Miami Beach

‘Antiquated’ police shotguns being replaced with ones that fire bean bags

Miami Beach Police Chief Dan Oates called the 18 remaining shotguns in his city’s arsenal “antiquated” and said they will be replaced by less lethal shotguns with bean bag bullets
Miami Beach Police Chief Dan Oates called the 18 remaining shotguns in his city’s arsenal “antiquated” and said they will be replaced by less lethal shotguns with bean bag bullets MIAMI HERALD STAFF

Miami Beach is tossing its remaining 18 shotguns — antiquated relics to modern-day policing — and replacing them with 100 new shotguns that fire bean bags instead of bullets.

The new weapons, in easily identifiable orange, are less lethal than the shotguns they are replacing and more flexible and accurate. To Miami Beach Police Chief Dan Oates, the bean-bag bullets are simply a new addition to the city’s non-lethal arsenal.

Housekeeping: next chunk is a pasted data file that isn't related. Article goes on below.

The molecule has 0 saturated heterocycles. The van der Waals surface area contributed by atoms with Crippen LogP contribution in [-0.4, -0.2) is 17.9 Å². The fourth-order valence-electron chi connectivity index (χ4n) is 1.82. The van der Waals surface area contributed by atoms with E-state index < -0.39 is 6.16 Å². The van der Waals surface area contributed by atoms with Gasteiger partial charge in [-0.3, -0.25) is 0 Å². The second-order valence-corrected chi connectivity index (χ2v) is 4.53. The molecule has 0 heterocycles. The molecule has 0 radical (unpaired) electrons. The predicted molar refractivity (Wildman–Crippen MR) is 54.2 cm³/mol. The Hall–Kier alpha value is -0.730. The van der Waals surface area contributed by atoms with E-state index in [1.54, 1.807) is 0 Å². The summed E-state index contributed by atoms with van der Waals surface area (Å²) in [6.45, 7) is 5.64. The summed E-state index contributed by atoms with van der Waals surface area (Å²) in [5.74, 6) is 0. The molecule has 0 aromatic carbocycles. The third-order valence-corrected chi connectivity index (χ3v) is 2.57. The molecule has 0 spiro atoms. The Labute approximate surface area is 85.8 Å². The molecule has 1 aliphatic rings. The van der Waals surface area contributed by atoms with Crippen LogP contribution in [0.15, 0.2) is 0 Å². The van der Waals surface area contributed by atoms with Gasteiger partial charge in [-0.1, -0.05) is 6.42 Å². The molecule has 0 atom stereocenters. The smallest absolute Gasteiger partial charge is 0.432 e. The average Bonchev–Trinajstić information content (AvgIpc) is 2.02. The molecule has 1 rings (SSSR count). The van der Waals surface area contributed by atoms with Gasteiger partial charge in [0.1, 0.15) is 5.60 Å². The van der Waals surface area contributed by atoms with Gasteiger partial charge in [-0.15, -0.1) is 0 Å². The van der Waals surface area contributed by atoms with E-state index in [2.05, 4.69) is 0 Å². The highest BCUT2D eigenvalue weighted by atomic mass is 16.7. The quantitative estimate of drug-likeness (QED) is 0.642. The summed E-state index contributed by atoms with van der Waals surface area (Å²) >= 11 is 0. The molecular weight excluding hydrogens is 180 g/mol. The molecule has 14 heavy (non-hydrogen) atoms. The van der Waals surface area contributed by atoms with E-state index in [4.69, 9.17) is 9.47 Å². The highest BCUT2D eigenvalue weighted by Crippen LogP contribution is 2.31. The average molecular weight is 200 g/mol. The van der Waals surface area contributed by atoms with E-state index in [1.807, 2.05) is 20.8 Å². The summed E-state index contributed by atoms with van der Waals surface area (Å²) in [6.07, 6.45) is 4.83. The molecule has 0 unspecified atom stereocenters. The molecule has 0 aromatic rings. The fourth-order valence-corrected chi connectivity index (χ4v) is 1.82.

“We’re taking lethal shotguns off the street. They’re antiquated weapons,” Oates said.

Oates said the new shotguns with bean bag bullets — which are gaining popularity among police forces nationwide — are accurate within 70 feet. That’s a considerable difference from the 12 feet an officer needs to be within to use a Taser effectively on a subject.

Earlier this year, Bal Harbour and other local police department began retrofitting their shotguns with bean bags.

Policing has evolved since shotguns were popular in the 1970s and ‘80s. More recently they have been replaced with semi-automatic rifles that are lighter, more flexible and much more accurate in deadly situations.

Miami Beach only has 18 shotguns left in its arsenal. The plan is to have 40 of the new weapons in use by November, the rest afterward. Oates said training takes about six weeks. Miami Beach has 140 of the deadlier rifles on the streets.

In a memo to the mayor and city commissioners this week, Oates said that more and more police departments are being scrutinized when deadly force is used.

“This is true even when the use of force is legal, justified and consistent with the organization’s policies and training,” the chief said. “Recent incidents have resulted in public scrutiny, outcry and growing rifts — marked by protest and violence — between police departments and the communities they serve.”

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